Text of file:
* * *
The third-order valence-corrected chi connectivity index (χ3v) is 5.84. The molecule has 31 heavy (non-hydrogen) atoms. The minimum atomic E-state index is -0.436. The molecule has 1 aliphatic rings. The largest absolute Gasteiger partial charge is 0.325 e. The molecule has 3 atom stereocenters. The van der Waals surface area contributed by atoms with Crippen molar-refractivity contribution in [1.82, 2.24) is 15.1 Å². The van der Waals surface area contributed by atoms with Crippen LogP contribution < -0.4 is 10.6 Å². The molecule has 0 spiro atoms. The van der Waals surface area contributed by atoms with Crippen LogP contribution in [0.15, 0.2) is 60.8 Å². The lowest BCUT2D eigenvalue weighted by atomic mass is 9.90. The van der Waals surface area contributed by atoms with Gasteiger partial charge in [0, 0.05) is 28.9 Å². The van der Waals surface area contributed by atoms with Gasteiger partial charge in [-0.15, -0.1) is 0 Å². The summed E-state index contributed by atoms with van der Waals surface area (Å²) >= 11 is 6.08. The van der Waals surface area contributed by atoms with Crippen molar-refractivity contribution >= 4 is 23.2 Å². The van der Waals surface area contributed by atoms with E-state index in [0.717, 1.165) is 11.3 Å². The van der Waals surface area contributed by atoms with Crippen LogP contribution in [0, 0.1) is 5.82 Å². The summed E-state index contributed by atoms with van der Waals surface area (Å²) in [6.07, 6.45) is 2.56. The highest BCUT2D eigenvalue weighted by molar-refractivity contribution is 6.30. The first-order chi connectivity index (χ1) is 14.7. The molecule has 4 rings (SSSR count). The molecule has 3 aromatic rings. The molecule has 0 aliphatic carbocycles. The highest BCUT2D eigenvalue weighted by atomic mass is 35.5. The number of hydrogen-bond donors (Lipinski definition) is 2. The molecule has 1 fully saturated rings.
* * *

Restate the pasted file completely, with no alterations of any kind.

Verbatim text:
The third-order valence-corrected chi connectivity index (χ3v) is 5.84. The molecule has 31 heavy (non-hydrogen) atoms. The minimum atomic E-state index is -0.436. The molecule has 1 aliphatic rings. The largest absolute Gasteiger partial charge is 0.325 e. The molecule has 3 atom stereocenters. The van der Waals surface area contributed by atoms with Crippen molar-refractivity contribution in [1.82, 2.24) is 15.1 Å². The van der Waals surface area contributed by atoms with Crippen LogP contribution < -0.4 is 10.6 Å². The molecule has 0 spiro atoms. The van der Waals surface area contributed by atoms with Crippen LogP contribution in [0.15, 0.2) is 60.8 Å². The lowest BCUT2D eigenvalue weighted by atomic mass is 9.90. The van der Waals surface area contributed by atoms with Gasteiger partial charge in [0, 0.05) is 28.9 Å². The van der Waals surface area contributed by atoms with Gasteiger partial charge in [-0.15, -0.1) is 0 Å². The summed E-state index contributed by atoms with van der Waals surface area (Å²) >= 11 is 6.08. The van der Waals surface area contributed by atoms with Crippen molar-refractivity contribution >= 4 is 23.2 Å². The van der Waals surface area contributed by atoms with E-state index in [0.717, 1.165) is 11.3 Å². The van der Waals surface area contributed by atoms with Crippen LogP contribution in [0, 0.1) is 5.82 Å². The summed E-state index contributed by atoms with van der Waals surface area (Å²) in [6.07, 6.45) is 2.56. The highest BCUT2D eigenvalue weighted by molar-refractivity contribution is 6.30. The first-order chi connectivity index (χ1) is 14.7. The molecule has 4 rings (SSSR count). The molecule has 3 aromatic rings. The molecule has 0 aliphatic carbocycles. The highest BCUT2D eigenvalue weighted by atomic mass is 35.5. The number of hydrogen-bond donors (Lipinski definition) is 2. The molecule has 1 fully saturated rings.